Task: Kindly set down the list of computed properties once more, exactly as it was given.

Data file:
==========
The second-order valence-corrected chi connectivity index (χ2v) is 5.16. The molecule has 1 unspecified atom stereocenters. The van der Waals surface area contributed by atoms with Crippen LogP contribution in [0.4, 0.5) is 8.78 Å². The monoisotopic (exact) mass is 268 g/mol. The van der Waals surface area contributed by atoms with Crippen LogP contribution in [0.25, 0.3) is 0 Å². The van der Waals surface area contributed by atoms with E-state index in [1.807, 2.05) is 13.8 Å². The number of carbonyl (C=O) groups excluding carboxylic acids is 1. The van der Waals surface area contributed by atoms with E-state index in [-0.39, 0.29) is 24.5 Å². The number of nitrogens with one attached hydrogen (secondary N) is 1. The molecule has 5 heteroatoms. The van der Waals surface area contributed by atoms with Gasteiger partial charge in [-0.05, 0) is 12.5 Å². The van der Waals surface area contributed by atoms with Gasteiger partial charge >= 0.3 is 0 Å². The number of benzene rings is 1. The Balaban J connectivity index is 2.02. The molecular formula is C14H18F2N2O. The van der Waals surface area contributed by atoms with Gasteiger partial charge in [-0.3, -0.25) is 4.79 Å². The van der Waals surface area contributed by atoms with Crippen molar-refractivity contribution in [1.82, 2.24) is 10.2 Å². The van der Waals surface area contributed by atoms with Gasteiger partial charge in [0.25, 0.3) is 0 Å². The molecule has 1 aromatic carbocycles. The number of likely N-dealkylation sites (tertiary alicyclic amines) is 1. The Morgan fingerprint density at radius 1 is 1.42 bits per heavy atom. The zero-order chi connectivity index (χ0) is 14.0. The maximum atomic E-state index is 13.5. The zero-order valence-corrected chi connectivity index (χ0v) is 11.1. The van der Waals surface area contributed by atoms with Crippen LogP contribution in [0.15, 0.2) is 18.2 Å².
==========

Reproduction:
The second-order valence-corrected chi connectivity index (χ2v) is 5.16. The molecule has 1 unspecified atom stereocenters. The van der Waals surface area contributed by atoms with Crippen LogP contribution in [0.4, 0.5) is 8.78 Å². The monoisotopic (exact) mass is 268 g/mol. The van der Waals surface area contributed by atoms with Crippen LogP contribution in [0.25, 0.3) is 0 Å². The van der Waals surface area contributed by atoms with E-state index in [1.807, 2.05) is 13.8 Å². The number of carbonyl (C=O) groups excluding carboxylic acids is 1. The van der Waals surface area contributed by atoms with E-state index in [-0.39, 0.29) is 24.5 Å². The number of nitrogens with one attached hydrogen (secondary N) is 1. The molecule has 5 heteroatoms. The van der Waals surface area contributed by atoms with Gasteiger partial charge in [-0.05, 0) is 12.5 Å². The van der Waals surface area contributed by atoms with Gasteiger partial charge >= 0.3 is 0 Å². The number of benzene rings is 1. The Balaban J connectivity index is 2.02. The molecular formula is C14H18F2N2O. The van der Waals surface area contributed by atoms with Gasteiger partial charge in [-0.3, -0.25) is 4.79 Å². The van der Waals surface area contributed by atoms with Crippen molar-refractivity contribution in [1.82, 2.24) is 10.2 Å². The van der Waals surface area contributed by atoms with Gasteiger partial charge in [0.25, 0.3) is 0 Å². The molecule has 1 aromatic carbocycles. The number of likely N-dealkylation sites (tertiary alicyclic amines) is 1. The Morgan fingerprint density at radius 1 is 1.42 bits per heavy atom. The zero-order chi connectivity index (χ0) is 14.0. The maximum atomic E-state index is 13.5. The zero-order valence-corrected chi connectivity index (χ0v) is 11.1. The van der Waals surface area contributed by atoms with Crippen LogP contribution in [0.15, 0.2) is 18.2 Å².